The goals of therapy should be clearly laid out, but beware of jumping to a premature focus. The degree to which goals are shared must be discussed and negotiated. Unshared goals are an obstacle to the therapeutic alliance, but so too is collusion with inappropriate goals. This is therefore an issue that is returned to again and again during the course of therapy.
There are very few randomised controlled treatment studies of anorexia nervosa and most are very small and unrepresentative. Indeed, this type of evidence may not be the most appropriate measure of efficacy in the treatment of anorexia nervosa, and longitudinal observational study designs may provide equally valuable information (Treasure & Kordy, 1998). The evidence base suggests that 20–24 sessions of out-patient therapy results in recovery in up to one-third of patients. Furthermore, the cognitive–behavioural therapy (CBT) model has demonstrable advantages over a purely behavioural approach, while CAT may be associated with greater subjective improvement than CBT, although the two are indistinguishable on objective outcome measures (Channon et al, 1989; Treasure et al, 1995; Treasure & Ward, 1997b).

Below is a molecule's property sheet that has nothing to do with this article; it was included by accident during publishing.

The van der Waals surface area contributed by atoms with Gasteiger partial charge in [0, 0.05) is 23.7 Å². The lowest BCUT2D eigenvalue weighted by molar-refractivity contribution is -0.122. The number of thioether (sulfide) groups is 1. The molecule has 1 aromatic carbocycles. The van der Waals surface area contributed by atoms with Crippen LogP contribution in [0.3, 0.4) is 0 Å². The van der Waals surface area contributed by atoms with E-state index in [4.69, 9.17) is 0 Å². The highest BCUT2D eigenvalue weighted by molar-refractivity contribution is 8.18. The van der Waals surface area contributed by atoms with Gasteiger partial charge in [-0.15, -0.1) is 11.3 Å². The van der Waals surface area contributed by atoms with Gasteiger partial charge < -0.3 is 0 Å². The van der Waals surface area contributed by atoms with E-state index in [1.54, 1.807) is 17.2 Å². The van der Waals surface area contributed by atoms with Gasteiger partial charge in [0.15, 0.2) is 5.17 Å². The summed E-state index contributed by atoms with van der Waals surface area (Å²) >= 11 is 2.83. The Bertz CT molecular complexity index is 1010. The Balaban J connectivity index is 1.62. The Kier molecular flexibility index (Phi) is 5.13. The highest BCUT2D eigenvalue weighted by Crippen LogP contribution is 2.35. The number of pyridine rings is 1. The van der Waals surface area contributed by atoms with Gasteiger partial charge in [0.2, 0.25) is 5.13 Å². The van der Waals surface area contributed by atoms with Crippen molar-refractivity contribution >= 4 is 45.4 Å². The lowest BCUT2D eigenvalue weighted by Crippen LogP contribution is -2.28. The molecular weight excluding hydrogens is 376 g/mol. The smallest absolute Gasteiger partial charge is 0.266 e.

The role of psychoanalytic psychotherapy is limited in anorexia nervosa (Bruch, 1985). Interpretations may be experienced by the patient as repetitions of her early experience of others seeming to tell her how she should think and feel. This style of therapy is therefore best reserved for use by specialists in the eating disorder field.